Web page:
Tuesday, November 20, 2007

What About Bob (Singh)?

I was on a night train last week with Bob Singh. Bob (a name I’ve given him) is an American WASS (white Anglo-Saxon Sikh) who lives in Santa Fe, New Mexico. He wears a white kurta, turban and sports a long white beard. I’m guessing Bob, who seems like a good-natured fellow, takes on the roll of Santa Claus in his community around Christmas time. He is sitting one row in front of me so I can’t hear all of his conversation but, like all Americans, he talks loud and constant. I piece together that he has been a Sikh convert for over twenty years. Being from Santa Fe, a city known for their ethereal cosmology, Bob probably hardly gets a second glance from the citizenry. Bob has found a truer path to peace and tranquility and he proudly wears a silver medallion around his neck in honor of his guru.

What’s interesting to me about Bob is he’s traveling with Indian Sikhs and one young man is interested in what other people in America think of his conversion? I can’t hear Bob’s reply, but what strikes me is Bob’s ignorance of his enlighten experience. It’s okay for him to discover the truth, if that’s what he believes, but does he know that most of those around him do not share his faith out of conviction? Ninety-nine percent of Sikhs are of that religion only because it is a part of their cultural identity. That would be true of most Muslims, Buddhist and, though to a lesser degree, Christians. Those Bob proudly identifies with are a people who, if they did want to follow a different faith, would probably be barred from doing so. The few Sikhs I know who are followers of Christ tell stories of disinheritance, ostracism and persecution. The people Bob glibly is sharing his testimony with are citizens of a country that has anti-conversion laws. For a Sikh to take on the faith of Jesus would mean a loss of status in their society, which would be changed to OBC (other backward caste), which is one of many reasons why they are not open to the Gospel.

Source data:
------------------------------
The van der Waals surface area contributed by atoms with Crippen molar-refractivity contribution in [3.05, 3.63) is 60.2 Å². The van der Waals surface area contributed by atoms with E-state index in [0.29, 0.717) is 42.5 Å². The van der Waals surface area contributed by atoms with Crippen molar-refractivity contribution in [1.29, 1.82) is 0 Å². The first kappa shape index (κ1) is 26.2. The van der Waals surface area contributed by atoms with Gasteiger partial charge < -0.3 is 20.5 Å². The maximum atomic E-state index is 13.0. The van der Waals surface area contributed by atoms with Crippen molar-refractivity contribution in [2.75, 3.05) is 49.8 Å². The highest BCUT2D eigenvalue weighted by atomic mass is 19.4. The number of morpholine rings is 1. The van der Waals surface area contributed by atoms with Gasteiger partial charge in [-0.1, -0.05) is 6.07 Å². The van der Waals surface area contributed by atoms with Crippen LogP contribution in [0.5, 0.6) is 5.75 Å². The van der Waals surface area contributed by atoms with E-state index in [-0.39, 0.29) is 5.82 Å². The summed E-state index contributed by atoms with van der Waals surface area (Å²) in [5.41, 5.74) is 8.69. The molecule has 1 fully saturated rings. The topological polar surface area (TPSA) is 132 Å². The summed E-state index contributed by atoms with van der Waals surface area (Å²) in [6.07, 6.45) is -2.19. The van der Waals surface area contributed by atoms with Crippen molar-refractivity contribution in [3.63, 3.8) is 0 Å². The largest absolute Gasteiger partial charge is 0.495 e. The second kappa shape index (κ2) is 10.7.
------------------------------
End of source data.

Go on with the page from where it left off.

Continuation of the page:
We are all in search of truth. Bob, and a lot of other Americans who embrace eastern religion, would do well to understand that the shining path to nirvana is seldom chosen freely. Bob should thank God he lives in a country that allows him the opportunity to seek truth unconstrained. It’s a privilege that his new brothers and sisters will never experience.